Our health topic for December is heart health. A healthy heart is important for the overall health of your pet. The heart is responsible for supplying oxygenated blood to the organs. Overall heart health can be supported through several things you can do at home.
Dental care is very important for overall heart health. Tartar is full of bacteria which can get into the bloodstream causing damage to the sensitive heart valves and other organs such as the kidneys. Brushing teeth is the best way to keep the bacteria that can damage the heart valves at bay. There are several options to keep their mouths healthy if brushing isn’t an option. Water additives such as Healthy Mouth, prevent the buildup of plaque before it starts forming tartar. Dental chews physically eliminate the plaque before it can form into hard tartar. When looking for products to use to promote oral health, look for the Veterinary Oral Health Council seal. This seal tells you the product is effective at reducing plaque and decreasing tartar formation.
Diet is another important thing that can ensure heart health. Taurine-deficiency related heart disease was first recognized in 1987 when researchers at University of California, Davis, School of Veterinary Medicine found a link in cats. Cat diets were quickly supplemented with the amino acid taurine and the problem all but vanished.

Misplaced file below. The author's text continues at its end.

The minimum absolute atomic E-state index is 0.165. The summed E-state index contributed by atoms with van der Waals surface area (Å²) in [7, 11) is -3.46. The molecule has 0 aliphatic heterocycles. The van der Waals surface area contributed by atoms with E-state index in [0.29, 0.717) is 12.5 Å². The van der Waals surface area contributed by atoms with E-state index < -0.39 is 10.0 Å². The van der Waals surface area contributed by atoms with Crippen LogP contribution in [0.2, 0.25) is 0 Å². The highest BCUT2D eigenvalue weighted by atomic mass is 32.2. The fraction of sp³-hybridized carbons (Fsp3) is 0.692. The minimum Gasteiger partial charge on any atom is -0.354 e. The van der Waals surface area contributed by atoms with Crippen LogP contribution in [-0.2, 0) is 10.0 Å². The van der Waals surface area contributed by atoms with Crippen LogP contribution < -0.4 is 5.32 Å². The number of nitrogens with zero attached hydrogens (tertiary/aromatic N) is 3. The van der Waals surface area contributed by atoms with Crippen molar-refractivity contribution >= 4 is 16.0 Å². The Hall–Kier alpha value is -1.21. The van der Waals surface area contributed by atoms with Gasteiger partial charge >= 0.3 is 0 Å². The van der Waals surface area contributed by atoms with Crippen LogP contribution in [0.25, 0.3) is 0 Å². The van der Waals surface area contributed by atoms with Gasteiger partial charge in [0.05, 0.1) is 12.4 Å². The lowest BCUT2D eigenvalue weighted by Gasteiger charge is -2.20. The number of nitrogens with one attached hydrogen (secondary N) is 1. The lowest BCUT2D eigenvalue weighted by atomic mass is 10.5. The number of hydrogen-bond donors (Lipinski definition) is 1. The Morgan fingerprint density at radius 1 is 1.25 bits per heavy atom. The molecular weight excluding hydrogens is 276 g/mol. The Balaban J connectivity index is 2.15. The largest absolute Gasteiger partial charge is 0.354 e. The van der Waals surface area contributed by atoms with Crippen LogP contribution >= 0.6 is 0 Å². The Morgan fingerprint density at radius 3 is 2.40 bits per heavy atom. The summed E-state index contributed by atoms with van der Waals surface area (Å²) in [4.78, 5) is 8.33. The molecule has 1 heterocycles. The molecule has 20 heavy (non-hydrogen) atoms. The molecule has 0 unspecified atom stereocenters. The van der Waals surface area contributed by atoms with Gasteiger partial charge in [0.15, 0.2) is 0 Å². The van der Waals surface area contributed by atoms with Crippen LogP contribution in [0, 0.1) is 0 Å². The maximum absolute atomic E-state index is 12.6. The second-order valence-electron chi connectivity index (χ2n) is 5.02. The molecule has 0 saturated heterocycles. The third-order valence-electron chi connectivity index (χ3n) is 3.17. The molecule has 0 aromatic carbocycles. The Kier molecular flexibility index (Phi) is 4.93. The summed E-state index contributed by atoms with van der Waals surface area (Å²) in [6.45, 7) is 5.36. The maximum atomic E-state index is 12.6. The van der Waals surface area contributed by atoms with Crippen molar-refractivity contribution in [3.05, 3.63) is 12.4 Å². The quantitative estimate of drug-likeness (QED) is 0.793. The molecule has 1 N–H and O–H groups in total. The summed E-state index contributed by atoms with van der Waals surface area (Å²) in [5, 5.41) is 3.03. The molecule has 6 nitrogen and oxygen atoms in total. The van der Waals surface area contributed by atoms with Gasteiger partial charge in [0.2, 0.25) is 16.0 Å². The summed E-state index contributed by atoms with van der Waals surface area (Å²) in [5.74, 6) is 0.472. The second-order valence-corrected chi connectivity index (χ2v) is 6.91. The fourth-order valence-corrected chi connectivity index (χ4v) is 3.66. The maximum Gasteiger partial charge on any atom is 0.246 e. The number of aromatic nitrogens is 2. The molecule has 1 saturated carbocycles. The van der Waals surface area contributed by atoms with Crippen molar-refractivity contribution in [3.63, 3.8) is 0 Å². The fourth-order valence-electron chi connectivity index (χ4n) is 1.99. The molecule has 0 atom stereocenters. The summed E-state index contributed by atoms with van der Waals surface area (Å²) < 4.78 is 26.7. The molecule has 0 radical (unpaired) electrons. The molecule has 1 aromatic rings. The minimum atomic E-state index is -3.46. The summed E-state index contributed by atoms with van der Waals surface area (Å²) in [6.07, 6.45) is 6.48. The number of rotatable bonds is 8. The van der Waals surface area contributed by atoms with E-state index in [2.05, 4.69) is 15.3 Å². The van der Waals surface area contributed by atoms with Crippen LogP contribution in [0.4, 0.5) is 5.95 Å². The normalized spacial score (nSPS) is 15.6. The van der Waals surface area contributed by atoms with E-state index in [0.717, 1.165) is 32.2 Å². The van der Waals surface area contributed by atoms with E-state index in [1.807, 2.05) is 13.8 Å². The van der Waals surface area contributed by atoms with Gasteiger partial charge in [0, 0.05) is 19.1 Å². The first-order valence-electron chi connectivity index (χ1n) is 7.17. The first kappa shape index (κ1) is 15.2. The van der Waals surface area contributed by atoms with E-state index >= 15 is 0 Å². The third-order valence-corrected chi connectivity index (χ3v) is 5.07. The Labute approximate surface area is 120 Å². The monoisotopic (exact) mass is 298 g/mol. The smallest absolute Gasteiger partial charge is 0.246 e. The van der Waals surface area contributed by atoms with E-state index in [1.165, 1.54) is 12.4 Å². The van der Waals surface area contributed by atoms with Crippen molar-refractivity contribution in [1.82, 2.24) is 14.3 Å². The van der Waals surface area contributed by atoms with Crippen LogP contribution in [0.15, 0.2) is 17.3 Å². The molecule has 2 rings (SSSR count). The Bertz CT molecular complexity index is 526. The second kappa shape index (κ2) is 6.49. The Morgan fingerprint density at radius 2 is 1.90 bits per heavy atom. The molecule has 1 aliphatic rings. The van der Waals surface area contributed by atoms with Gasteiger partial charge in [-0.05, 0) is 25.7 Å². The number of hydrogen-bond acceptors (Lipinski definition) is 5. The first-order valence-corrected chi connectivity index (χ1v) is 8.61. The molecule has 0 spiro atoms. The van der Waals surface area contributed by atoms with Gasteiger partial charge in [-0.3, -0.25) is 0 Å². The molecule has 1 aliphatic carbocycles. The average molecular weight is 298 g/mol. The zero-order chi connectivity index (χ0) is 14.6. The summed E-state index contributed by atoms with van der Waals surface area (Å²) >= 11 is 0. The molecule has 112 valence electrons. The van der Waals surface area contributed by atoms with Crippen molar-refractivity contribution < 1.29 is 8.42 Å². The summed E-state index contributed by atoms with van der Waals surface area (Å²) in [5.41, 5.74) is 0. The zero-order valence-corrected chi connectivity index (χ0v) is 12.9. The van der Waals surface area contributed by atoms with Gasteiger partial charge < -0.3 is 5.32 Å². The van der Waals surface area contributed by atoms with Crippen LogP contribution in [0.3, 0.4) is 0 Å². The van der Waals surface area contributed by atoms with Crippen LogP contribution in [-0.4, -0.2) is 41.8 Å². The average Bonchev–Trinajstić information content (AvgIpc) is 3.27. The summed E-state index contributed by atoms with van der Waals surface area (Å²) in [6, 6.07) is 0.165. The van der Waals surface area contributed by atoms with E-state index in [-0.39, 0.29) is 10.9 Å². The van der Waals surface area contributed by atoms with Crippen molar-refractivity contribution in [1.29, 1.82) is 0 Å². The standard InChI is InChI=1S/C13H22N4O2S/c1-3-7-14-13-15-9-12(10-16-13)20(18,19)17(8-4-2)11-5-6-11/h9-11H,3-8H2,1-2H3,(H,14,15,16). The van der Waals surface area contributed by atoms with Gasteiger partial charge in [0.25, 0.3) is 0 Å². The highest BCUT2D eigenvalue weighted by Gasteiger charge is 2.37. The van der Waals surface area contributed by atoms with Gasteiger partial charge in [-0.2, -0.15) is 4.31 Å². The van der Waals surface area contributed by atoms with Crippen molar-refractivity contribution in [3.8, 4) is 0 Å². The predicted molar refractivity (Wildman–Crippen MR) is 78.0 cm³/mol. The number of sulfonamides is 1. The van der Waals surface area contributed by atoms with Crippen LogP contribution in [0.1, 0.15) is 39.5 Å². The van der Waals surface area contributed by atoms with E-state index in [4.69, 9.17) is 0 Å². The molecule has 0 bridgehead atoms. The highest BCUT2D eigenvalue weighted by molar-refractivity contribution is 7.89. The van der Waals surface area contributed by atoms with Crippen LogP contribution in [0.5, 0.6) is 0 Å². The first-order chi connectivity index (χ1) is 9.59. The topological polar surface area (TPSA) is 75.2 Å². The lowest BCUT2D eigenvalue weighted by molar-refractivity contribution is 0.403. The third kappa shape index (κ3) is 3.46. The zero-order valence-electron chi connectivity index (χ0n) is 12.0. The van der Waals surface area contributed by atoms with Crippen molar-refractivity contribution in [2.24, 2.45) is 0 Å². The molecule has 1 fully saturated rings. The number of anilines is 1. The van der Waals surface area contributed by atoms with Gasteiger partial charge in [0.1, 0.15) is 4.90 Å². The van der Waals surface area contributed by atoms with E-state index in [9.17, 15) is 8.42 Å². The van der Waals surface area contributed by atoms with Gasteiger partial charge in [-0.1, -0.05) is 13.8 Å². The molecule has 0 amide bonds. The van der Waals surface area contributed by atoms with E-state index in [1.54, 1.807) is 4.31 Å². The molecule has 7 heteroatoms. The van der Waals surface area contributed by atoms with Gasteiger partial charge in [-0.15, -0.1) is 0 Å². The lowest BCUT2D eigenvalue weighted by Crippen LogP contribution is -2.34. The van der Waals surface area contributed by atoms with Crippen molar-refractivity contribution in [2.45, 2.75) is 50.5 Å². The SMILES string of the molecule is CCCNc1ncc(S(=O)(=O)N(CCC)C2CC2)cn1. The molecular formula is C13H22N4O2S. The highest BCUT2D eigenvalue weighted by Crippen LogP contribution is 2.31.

There were several news bytes over the summer (Heart Health and Boutique Diets) that reported research done at UC Davis found a link to heart disease in Golden Retrievers fed a grain-free diet. The study found that there was not only a genetic component to heart disease in these dogs, but also a link to feeding diets low taurine. There have been an increasing number of puzzling cases of young dogs with heart disease popping up all over the country. It was discovered that they were being fed a lentil-based, grain-free diet or a diet with exotic ingredients. Some of these pets were able to be saved before permanent damage was done, but others were not.
Keeping your pets from becoming overweight may also reduce the risk of heart disease. Obesity can predispose pets to hypertension, diabetes, respiratory and heart disease. Measuring your pet’s food according to the manufacturer’s feeding guide can allow you to keep you pets fit and trim. If you are unable to determine the recommended feeding amount we are happy to help you! Exercise also decreases the risk of obesity and is good for heart health not only for your pets, but also for you.
Dental care, proper diet selection and keeping your pet at an ideal weight are things you can do to keep your pet’s heart healthy for many years. If you would like more specific information about keeping your pet’s heart healthy, please discuss it with us at your next visit to the office. We would be happy to come up with a specific plan for your pet.